Reading Ramblings – March 8, 2015

Reading Ramblings

Date: Third Sunday in Lent – March 8, 2015

Texts: Exodus 20:1-17; Psalm 19; 1 Corinthians 1:18-31; John 2:13-22 (23-25)

Context: Our culture tells us constantly that we are better able to choose right from wrong for ourselves. We needn’t – indeed shouldn’t – rely on anyone else to tell us what right and wrong is. Such obedience to an external code demonstrates a lack of individuality or independence. Of course, such an assertion demands adherence and obedience to itself, thereby contradicting the basic premise of individual thought. The Bible tells us that God knows best in all things, including human behavior. When we attempt to displace the laws woven into creation by God himself, we cannot help but err.

Exodus 20:1- 17 – God gives his people the Law at Mt. Sinai after freeing them from slavery. Under the Egyptians their every moment was governed by law – what to do, how to do it, how much of it to do. As slaves they had no freedom, nothing they could call their own. But now, as God’s people, they are free. But freedom must always have limits and constraints or else it becomes a curse, a new form of chain or law. God provides his people with broad parameters under which his people are free to live out their lives in joyful gratitude to the God who delivered them.

If we insist on seeing God’s law as limitations upon our otherwise unfettered freedom, we are unfamiliar or in denial about the nature of the freedoms we choose for ourselves, and the slavery that inevitably arise from them. Only in proper relationship to God can we hope to know and live in proper relationship to one another.

Psalm 19 – The opening six verses of this psalm assert that God as the creator of all things is proclaimed as such through his creation. The very course of the sun through the sky is evidence of the God who created and determined that perfect course under which life might flourish. God’s wisdom in creation is self-evident.

But God’s wisdom is also revealed as He reveals his created order to us. Verses seven through nine provide different words for God’s revealed law, and different benefits to us who receive it – our souls are revived, the simple can become wise, the heart rejoices, and the eyes are enlightened. The value of God’s revealed Word is as self-evident as God’s role as Creator should be self-evident. They are guides to life, and therefore a source of life.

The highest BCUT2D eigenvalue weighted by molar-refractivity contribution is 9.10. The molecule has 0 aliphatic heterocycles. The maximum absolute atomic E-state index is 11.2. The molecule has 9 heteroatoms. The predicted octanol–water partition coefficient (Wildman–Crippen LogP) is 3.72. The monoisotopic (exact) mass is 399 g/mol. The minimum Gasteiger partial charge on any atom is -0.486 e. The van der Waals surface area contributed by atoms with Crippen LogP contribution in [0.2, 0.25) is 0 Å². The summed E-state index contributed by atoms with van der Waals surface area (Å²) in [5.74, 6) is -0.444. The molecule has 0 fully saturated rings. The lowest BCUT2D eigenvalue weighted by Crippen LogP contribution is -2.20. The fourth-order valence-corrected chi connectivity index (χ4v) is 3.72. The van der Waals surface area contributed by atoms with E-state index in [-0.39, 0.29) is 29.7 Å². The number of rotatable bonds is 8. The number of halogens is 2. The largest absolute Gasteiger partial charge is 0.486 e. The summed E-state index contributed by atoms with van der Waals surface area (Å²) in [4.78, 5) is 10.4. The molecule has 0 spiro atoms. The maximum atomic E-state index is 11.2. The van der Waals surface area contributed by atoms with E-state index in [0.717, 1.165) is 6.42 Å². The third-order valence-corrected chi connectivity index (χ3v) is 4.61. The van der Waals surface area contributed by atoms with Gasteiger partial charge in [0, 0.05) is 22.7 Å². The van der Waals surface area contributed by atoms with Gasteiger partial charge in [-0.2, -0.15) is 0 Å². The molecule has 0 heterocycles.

After all, verse 12 asserts, nobody can accurately assess all their sins and faults themselves. We are all prejudiced in our own favor but the revealed Word of God dispenses such prejudice and reveals us as we truly are. In reflecting on God’s Word our way is secured. Our sin is revealed so that we might repent. Forgiveness is offered, and lives are transformed day by day to be more pleasing to our God.

1 Corinthians 1:18-31 – To assert that the Word of God revealed at Mt. Sinai 3500 years ago still has relevance and meaning and value today is ludicrous to our culture – truly folly. Of course it’s OK to live together before marriage! Of course it’s OK to redefine love to mean whatever you want it to! Of course there can’t be one single God and truth!

We nod our heads in agreement, forgetting that it was the Word of God that converted our hearts and minds as well, that taught us God’s truth as opposed to the truth that is sold and converted constantly by the world. We do not assent to the Word of God because we are wise and better than those around us. Rather, we are the weak and foolish ones who, by the grace of God, are being made wise by that very Word of God. We are to remain humble as we cling to the Word of God as the source of our power and wisdom, rather than claiming or assuming glory and wisdom and prestige that is not ours but rather belongs to God. As we remain faithful to God’s revealed Word, God will use his Word through us to bring himself glory and vindication.

John 2:13-22 (23-25) – We will be omitting the optional last three verses from the reading, ending at verse 22. The story of Jesus’ cleansing the Temple is famous. It is easy for us to condemn the money-changers and other vendors as sacrilegious or profane. Yet we ought to admire their efficiency. We ought to admire their ingenuity. Truly they had accomplished a great convenience for the thousands of pilgrims who made their way throughout the year to worship at the Temple and offer sacrifices. The idol of convenience and efficiency is often able to set up shop in the shadow of our greater God!

What decisions do we make in the name of efficiency and convenience? How do we feed those idols rather than guarding carefully the glory and honor of our God? What do we sacrifice in order to make things easier for ourselves? Our culture prizes expediency – how can we be sure that the Church does not begin to operate under the same principles?

Some things cannot be short-cut. Some things can not have their corners cut. Sometimes the time-consuming way is the best. Sometimes holiness is more important than speediness. Worship should not be rushed, and we should constantly be examining our worship practices to make sure that we continue to honor God fully and completely, no matter how old-fashioned those practices might seem.

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